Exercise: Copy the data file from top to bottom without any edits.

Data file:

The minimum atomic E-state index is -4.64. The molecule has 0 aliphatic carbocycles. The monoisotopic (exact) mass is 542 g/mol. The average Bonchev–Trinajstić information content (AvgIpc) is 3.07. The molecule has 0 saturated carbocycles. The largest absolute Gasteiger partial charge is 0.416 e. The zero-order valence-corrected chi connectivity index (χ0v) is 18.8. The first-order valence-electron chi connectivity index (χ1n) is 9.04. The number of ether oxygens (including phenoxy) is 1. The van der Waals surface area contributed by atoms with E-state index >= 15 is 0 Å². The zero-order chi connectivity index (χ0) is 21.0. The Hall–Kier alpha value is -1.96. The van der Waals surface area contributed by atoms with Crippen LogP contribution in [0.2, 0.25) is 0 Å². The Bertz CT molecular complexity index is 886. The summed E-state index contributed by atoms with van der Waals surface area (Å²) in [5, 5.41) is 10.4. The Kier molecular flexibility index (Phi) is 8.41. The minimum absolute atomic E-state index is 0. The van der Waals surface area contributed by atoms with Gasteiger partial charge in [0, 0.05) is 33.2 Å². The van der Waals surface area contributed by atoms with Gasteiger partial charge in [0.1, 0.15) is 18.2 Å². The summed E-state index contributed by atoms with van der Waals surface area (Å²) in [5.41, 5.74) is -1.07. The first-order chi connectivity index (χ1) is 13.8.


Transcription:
The minimum atomic E-state index is -4.64. The molecule has 0 aliphatic carbocycles. The monoisotopic (exact) mass is 542 g/mol. The average Bonchev–Trinajstić information content (AvgIpc) is 3.07. The molecule has 0 saturated carbocycles. The largest absolute Gasteiger partial charge is 0.416 e. The zero-order valence-corrected chi connectivity index (χ0v) is 18.8. The first-order valence-electron chi connectivity index (χ1n) is 9.04. The number of ether oxygens (including phenoxy) is 1. The van der Waals surface area contributed by atoms with E-state index >= 15 is 0 Å². The zero-order chi connectivity index (χ0) is 21.0. The Hall–Kier alpha value is -1.96. The van der Waals surface area contributed by atoms with Crippen LogP contribution in [0.2, 0.25) is 0 Å². The Bertz CT molecular complexity index is 886. The summed E-state index contributed by atoms with van der Waals surface area (Å²) in [5, 5.41) is 10.4. The Kier molecular flexibility index (Phi) is 8.41. The minimum absolute atomic E-state index is 0. The van der Waals surface area contributed by atoms with Gasteiger partial charge in [0, 0.05) is 33.2 Å². The van der Waals surface area contributed by atoms with Gasteiger partial charge in [0.1, 0.15) is 18.2 Å². The summed E-state index contributed by atoms with van der Waals surface area (Å²) in [5.41, 5.74) is -1.07. The first-order chi connectivity index (χ1) is 13.8.